Germany’s Maas against Taliban speech at UN General Assembly

German Foreign Minister Heiko Maas is not happy about the prospect of the Taliban speaking at the United Nations General Assembly, as the Islamist militants have requested to represent Afghanistan there following their takeover of the country.

“I don’t think performances at the United Nations are helpful,” Maas said Wednesday in New York, where the world body’s 76th General Debate is currently taking place.

In a letter to UN Secretary General Antonio Guterres, parts of which were obtained by dpa, Taliban Foreign Minister Amir Khan Muttaqi requested the right to speak at the event.

In the letter, the Taliban argues that Afghanistan president Ashraf Ghani had been “ousted” and that other countries no longer recognize him as head of state.

Maas said the important thing now was for the Taliban to respect human rights, especially women’s rights, to clearly distinguish themselves from terrorist groups, and to form an inclusive government.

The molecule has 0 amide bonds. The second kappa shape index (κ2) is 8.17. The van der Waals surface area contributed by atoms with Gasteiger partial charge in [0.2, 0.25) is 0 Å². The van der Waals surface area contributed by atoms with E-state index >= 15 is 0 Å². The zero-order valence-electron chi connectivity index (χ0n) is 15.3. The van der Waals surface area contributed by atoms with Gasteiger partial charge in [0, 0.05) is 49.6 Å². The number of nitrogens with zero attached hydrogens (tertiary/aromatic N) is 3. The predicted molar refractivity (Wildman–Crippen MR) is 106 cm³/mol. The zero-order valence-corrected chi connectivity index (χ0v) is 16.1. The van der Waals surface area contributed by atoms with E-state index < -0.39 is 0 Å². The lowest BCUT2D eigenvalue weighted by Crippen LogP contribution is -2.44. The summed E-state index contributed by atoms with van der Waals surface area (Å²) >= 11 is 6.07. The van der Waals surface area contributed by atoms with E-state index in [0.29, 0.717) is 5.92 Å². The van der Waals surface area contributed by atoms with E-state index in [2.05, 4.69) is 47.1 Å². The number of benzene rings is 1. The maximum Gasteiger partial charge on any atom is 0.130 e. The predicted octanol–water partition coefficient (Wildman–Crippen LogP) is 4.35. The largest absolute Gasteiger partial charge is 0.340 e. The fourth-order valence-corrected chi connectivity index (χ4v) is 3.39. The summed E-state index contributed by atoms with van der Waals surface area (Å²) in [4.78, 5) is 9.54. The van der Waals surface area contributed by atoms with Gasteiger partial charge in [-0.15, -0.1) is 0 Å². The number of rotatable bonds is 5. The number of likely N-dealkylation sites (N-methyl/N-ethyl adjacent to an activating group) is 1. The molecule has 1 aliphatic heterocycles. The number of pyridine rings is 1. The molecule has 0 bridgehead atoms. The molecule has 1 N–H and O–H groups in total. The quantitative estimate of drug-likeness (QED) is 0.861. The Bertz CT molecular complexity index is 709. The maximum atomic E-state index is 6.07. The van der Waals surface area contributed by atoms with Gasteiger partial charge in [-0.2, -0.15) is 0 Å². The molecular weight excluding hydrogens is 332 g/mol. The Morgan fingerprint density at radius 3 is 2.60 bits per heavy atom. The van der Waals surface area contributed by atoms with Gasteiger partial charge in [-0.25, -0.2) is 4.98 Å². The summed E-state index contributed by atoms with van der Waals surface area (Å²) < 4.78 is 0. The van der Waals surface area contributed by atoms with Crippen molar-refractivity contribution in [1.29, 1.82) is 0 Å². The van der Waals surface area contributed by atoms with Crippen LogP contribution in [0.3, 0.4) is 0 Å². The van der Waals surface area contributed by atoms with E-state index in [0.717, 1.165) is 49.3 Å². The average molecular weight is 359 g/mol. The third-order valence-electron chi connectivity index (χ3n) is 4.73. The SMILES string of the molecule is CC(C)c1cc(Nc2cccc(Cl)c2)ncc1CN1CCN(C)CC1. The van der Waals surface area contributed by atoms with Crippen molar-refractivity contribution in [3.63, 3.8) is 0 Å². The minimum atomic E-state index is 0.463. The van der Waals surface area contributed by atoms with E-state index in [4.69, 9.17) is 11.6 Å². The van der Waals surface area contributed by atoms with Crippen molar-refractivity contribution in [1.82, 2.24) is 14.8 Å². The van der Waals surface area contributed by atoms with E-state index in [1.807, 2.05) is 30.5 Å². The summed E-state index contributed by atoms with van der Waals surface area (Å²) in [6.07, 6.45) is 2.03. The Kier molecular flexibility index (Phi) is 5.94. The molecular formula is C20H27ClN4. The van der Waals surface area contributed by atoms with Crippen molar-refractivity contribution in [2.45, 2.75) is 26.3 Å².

These things would decide how future communication with the militant Islamist rulers would be conducted, Maas said. “In my view, an address at the United Nations General Assembly is not … the appropriate framework for making real progress on the issue,” he stressed.

After the withdrawal of NATO and US troops, the Taliban seized power of Afghanistan last month and re-established its “Islamic Emirate” after nearly 20 years.

The Taliban are seen now as the de facto rulers of Afghanistan by the US, Germany and other countries – but they do not yet recognize them as a legitimate government.

The UN Secretariat has forwarded the letter to its credentials committee for consideration.

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